Of Hegel’s use of the concept ‘speculative’ – Plotinus founded the Western speculative school of philosophy that provided a ‘rational’ account of the mystical,11 of which school Hegel was its consummate member. Proclus frequently used the concept ‘speculative’ as did Cusanus, both in the same way as Hegel, in the same set of conceptual relationships. This is Neoplatonism.
The Neoplatonic dependence of speculation on recollection plays a decisive role in the development in Hegel’s Phenomenology of Spirit and the Neoplatonic, speculative sublation of ‘either-ors’ functions both within the thinking of an individual and within the community of individual perspectives comprising Spirit’s cultus. Magee correctly wrote ‘Hegel here has in mind precisely the thought of figures like Cusa.’12
1. Plotinus, The Enneads (Abridged), op. cit., III.2.15 ↩
2. Hegel, Hegel’s Philosophy of Nature, op. cit., 19 ↩
3. Plotinus, The Enneads (Abridged), op. cit., VI.7.13 ↩
4. Hegel, Lectures on the History of Philosophy 1825-6, op. cit., vol. I, 259 ↩
5. Hegel, Hegel’s Phenomenology of Spirit, op. cit., 212 ↩
6. ‘what explains Hegel’s choice of the title Logic is the word’s derivation from the Greek logos, a favourite topic of the German mystics, especially Eckhart. The ascent to the Absolute Idea of the Logic closely parallels the classical mystic ascent to the Logos or the Universal Mind.’ Magee, ‘Hegel and Mysticism’ in Beiser, Ed., The Cambridge Companion to Hegel and Nineteenth-Century Philosophy, op. cit., 266 ↩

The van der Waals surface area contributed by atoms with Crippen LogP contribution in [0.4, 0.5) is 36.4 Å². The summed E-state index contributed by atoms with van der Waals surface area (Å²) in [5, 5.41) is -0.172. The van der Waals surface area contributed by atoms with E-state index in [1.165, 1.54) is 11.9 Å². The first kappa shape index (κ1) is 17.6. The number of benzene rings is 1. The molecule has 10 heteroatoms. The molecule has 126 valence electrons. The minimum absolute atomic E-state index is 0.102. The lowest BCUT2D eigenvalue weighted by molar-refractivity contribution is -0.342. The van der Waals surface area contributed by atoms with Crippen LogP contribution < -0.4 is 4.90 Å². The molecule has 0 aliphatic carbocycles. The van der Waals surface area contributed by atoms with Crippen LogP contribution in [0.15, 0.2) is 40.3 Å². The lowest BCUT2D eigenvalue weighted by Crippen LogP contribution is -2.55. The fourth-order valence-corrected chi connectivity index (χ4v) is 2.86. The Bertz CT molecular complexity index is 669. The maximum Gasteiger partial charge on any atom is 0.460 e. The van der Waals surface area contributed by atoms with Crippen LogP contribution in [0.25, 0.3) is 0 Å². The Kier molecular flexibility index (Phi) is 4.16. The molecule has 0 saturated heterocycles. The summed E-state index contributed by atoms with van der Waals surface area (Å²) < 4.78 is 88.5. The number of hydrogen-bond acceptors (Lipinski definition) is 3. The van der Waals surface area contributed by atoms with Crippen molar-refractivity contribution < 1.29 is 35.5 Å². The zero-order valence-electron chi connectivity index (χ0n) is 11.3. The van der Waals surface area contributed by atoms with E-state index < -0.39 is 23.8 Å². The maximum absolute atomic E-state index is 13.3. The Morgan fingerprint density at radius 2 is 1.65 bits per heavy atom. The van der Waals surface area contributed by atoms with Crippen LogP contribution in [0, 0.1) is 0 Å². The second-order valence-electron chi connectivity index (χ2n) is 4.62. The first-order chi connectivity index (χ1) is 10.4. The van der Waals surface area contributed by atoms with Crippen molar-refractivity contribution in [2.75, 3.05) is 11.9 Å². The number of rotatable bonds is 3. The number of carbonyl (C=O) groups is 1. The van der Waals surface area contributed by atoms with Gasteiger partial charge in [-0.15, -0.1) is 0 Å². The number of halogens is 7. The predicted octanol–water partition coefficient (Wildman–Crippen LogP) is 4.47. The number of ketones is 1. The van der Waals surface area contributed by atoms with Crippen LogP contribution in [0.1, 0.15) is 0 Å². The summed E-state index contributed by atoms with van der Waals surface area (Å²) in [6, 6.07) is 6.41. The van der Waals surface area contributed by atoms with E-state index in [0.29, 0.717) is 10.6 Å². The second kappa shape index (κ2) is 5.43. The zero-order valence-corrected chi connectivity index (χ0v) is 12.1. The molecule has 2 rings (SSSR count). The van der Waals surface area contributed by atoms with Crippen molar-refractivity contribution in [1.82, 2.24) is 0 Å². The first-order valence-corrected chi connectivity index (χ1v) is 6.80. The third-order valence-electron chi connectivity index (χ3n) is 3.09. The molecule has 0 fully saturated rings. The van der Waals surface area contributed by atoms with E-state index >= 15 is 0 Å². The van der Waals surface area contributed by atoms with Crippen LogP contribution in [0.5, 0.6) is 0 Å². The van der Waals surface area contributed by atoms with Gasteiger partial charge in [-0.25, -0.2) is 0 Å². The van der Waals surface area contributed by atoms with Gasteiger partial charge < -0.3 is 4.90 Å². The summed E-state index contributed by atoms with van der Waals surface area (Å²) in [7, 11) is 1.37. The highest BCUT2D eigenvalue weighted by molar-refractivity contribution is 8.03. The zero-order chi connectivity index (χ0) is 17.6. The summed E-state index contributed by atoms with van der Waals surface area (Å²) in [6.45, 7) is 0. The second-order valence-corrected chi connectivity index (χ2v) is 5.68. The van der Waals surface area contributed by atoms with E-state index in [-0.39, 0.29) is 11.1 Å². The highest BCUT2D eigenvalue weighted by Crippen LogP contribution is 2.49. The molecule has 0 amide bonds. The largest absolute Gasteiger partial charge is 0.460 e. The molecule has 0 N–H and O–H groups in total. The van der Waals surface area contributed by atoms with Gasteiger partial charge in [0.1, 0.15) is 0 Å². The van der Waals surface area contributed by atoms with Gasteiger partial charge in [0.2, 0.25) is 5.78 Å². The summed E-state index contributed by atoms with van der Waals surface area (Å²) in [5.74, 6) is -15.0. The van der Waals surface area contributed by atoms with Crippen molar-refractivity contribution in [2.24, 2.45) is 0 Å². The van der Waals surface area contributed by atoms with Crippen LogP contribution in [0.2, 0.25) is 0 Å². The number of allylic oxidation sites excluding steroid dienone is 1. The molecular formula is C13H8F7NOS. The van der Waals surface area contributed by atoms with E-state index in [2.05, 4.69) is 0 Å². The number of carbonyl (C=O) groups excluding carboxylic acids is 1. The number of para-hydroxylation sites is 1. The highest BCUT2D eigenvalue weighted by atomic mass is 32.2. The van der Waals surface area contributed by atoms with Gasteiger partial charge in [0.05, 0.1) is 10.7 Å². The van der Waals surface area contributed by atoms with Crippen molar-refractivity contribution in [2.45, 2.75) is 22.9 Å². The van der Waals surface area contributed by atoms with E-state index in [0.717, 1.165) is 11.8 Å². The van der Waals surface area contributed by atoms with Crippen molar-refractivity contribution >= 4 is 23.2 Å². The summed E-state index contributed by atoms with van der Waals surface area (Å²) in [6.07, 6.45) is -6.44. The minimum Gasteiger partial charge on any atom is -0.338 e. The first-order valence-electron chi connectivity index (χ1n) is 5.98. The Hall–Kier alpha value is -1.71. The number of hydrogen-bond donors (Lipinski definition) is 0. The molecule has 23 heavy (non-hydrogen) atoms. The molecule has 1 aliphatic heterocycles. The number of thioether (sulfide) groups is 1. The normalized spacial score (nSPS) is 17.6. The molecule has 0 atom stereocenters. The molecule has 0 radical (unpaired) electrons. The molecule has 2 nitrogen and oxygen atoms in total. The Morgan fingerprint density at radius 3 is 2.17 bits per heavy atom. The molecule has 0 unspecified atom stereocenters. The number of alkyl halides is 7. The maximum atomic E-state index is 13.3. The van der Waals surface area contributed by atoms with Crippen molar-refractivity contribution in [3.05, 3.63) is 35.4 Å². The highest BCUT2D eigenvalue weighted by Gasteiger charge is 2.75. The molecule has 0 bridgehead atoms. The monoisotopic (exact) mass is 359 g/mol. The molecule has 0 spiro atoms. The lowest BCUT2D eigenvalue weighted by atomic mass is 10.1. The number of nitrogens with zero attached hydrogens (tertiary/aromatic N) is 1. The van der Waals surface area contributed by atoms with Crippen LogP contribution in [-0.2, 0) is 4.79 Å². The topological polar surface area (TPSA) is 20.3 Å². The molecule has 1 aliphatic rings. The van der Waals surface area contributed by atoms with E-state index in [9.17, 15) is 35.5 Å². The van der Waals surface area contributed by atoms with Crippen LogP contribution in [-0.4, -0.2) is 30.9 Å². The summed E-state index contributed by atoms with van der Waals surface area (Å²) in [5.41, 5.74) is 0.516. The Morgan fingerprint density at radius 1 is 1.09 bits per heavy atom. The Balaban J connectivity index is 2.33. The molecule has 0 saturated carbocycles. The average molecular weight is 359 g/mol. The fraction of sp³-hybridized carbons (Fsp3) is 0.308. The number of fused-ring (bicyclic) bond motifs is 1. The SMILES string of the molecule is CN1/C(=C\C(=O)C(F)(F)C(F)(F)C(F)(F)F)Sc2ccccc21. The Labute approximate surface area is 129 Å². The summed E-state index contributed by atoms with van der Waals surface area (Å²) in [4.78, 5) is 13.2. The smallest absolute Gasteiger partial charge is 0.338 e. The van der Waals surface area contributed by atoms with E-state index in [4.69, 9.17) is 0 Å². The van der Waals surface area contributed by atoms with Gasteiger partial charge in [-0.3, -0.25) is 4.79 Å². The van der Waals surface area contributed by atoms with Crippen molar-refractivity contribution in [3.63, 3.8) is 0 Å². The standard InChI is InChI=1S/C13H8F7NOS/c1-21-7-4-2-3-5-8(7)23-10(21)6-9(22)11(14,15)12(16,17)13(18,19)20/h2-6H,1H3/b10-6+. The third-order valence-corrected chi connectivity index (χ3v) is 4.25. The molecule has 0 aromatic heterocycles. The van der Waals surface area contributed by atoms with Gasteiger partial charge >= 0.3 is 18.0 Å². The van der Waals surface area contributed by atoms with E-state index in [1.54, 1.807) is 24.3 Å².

7. Hegel, Lectures on the History of Philosophy 1825-6, op. cit., vol. II, 345. Hegel followed Plotinus in using space and time to exemplify the externality of the sensible world of the understanding, of Verstand. ↩
8. Hegel’s Phenomenology of Spirit, op. cit., 212 ↩
9. ‘the divine is an object neither of opinion nor of discursive reason,’ Proclus, The Elements of Theology, Trans., E.R.Dodds, Oxford University Press, Oxford, 2004, Prop. 123, 109 ↩
10. ‘the reason-world may be equally styled mystical,’ Hegel, Hegel’s Logic, op. cit., 121 ↩
11. ‘(Plotinus) is the last great philosopher of antiquity, and yet in more than one respect, and notably in the stress which he places on the autonomy of spirit, he is a precursor of modern times.
He is in the West the founder of that speculative mysticism which expresses in intellectual or rather supra-intellectual and ‘negative’ categories the stages and states of union with the Absolute. It is a mysticism wholly philosophical, transposed into a new key which is specifically Plotinian’ Henry, ‘The Place of Plotinus in the History of Thought,’ op. cit., xlii; Chlup points out that ‘Eastern Neoplatonism…(attempted) not to capture all things all at once in their complexity, but rather to analyse this complexity into a network of exactly defined relations.’ Chlup, Proclus, An Introduction, op. cit., 20 ↩
12. Glenn Alexander Magee, The Hegel Dictionary, Continuum, London, 2010, 203. In this section I have only briefly discussed Hegel’s Neoplatonic use of the concept ‘reason.’ I wanted to introduce it as early as possible, given its importance. I will discuss various other aspects of his reason including his use of concepts, of language and the syllogism later. ↩